No doubt, honey is one of the most delicious foods out there! Sweet and nutritious – what more can you want?
It doesn’t stop there; the way it is made is mind-blowing. It makes you think about the effort and time spent on the making of it.
Unfortunately, not many people are aware of the immense hard work the honey bees put in to make it. And that is what we will discuss.
But before getting into the honey-making process, let’s learn a little about honey bee’s lives.
Honey Bee’s lives – right before the start of the honey making process
The hive must have a queen to keep it functioning. But when the hive gets too big, the queen starts to lay queen cells that are taken care of by nurse bees by feeding it royal jelly.
Once it hatches, the older queen leaves as the virgin queen can kill her. If multiple queen cells hatch, they fight to the death, and the last one standing is the new queen.
After that, the virgin queen goes high in the sky, and the strongest and best drone (male bee) makes its way to the virgin queen, and they mate.
The queen returns to the hive and lays eggs and determines what each bee will be, depending upon the hive’s needs.
And after the eggs hatch, their jobs to start with the honey begins.
Now, without further ado, let’s dive into the honey-making process, shall we?
Let’s go step by step, making it is easier to understand and throwing in some fun facts about bees between the steps to enhance your knowledge about bees!
Step 1: Searching for Nectar
The honey bees go on their hunt for nectar, a sugary fluid found from the blossoms, and collect it by sucking it out with their straw-like tongues, also known as a proboscis.
They usually fly within a five-mile radius of their hive and suck the nectar from numerous flowers before returning to the hive.
Fun fact 1: There are 300+ varieties of flowers that honey bees can visit, and so the smell, color, and taste of honey can vary.
Step 2: Storing the Nectar
As they suck the nectar out from the flower, it will first go to the bee’s first stomach, which is needed to nourish their bodies.
After they are done with that, the rest of the nectar will then go to their second stomach, also known as the honey sacs or honey stomach, which is just a pouch for storing the nectar to make the honey.
And off they go back to the beehive!
Fun fact 2: Bees can carry nectar almost equivalent to their weight. How amazing is that?
Step 3: Converting the nectar to Honey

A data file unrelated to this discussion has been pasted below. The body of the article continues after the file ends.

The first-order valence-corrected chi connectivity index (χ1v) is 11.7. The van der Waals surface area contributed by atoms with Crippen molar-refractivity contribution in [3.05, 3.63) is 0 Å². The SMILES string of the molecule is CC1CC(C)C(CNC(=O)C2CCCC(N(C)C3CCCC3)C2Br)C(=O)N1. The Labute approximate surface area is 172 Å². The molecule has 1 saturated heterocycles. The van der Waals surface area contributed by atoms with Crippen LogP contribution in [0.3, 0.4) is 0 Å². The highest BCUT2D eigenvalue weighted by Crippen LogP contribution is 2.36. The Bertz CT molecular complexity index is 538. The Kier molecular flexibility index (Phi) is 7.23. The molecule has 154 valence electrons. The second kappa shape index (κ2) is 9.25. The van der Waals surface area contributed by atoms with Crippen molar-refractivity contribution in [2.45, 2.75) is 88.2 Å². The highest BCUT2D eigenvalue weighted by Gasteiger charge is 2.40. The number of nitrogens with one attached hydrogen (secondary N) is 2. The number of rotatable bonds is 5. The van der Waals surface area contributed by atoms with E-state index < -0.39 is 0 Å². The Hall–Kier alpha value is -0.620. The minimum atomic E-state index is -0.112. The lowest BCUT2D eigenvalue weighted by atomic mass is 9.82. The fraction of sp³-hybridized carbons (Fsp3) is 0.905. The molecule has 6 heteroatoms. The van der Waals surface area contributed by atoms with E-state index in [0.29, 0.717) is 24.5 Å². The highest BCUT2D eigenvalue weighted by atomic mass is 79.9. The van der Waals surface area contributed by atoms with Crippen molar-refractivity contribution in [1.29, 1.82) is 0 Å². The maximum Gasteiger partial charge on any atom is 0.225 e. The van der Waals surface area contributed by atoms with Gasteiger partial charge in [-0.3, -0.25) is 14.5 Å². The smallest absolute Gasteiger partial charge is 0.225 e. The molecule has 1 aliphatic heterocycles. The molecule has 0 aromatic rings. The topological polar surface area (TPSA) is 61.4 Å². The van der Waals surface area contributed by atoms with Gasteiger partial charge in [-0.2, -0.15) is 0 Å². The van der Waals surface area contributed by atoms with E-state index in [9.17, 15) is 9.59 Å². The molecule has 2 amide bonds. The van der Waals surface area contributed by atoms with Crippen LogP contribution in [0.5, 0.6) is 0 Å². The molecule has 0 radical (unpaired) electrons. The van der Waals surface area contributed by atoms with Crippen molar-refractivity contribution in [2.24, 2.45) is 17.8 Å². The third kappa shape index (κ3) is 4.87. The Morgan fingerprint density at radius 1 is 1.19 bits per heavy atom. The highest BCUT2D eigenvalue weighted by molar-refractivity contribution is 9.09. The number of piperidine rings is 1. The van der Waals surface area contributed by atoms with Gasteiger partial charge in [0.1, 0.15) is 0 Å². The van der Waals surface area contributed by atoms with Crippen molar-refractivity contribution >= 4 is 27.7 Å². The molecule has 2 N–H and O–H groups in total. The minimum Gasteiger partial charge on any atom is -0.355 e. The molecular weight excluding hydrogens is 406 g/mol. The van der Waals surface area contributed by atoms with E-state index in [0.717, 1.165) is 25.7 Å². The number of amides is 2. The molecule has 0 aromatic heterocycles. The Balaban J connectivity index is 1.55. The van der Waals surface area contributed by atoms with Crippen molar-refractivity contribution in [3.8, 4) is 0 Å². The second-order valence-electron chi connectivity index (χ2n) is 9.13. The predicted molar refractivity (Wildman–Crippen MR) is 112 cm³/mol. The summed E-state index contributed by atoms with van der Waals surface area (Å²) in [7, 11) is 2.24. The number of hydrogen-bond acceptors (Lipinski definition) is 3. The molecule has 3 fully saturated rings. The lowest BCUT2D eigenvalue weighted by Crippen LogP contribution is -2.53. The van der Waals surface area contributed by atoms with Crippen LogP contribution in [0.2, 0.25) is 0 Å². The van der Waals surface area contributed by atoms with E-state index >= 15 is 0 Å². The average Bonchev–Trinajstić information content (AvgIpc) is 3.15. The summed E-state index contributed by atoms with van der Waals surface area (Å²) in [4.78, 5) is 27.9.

Once they reach back to the beehive, there will be younger worker bees (also referred to as house bees) waiting. They then suck the nectar out of the forager’s second stomach with the help of their proboscis.
Once that is done, the house bees will chew it for around half an hour.
During this time, the nectar mixes with enzymes produced in the bees, and nectar’s Ph and chemical compositions start to change, and thus the conversion of nectar into honey begins.
Fun fact 3: All worker honey bees are female as male bees do not even know how to feed themselves, and their only mission is to reproduce with a queen.
Step 4: Dropping the Syrup
Now that the honey is made, the bees drop the honey into the beeswax comb, which is the structure of hexagonal, thin-walled cells made from beeswax by house bees.
This step is repeated until the combs are full.
If you were wondering why many people call honey bee vomit, this step explains why.
Fun fact 4: Sometimes, bees store the nectar in cells at once before the mouth-to-mouth as the evaporation is done by 32.5°C inside the hive.
Step 5: Dehydrating the Honey
The mixture of nectar and enzyme holds too much water, and so the bees work on drying it.
The drying is done by energetically fanning their wings over the honey just at the right speed for the right amount of time until the water evaporates from the nectar.
The water content is decreased to around 20% from 70% – crazy, right?
Fun fact 5: The honey bee’s wings stroke 11,400 times in a minute, making their buzz distinctive.
Step 6: Capping the Honey
The next step is the bees capping the honey with wax, this is to keep the honey from spoiling by allowing more water to come into it, and so they can eat it as fresh as new when the winter comes.
They make enough honey to store for winter – lucky for us; we get to enjoy the delicious honey.
Fun fact 6: The glands of work bees convert the sugar from honey into wax and deposits flakes of it on the abdomen, which they use to cap the honey.
And there you have it, that is how bees make honey.
Come to think of it; it is A LOT of work. And here we are, taking it for granted as it is so easy for us to go and grab a jar of honey – no hard work at all.
Here’s the last fun fact for you: It requires 556 worker bees to make one pound of honey.
Next time you are eating honey, thank the thousands of amazing honey bees that spend most of their lives making this possible, I surely will.
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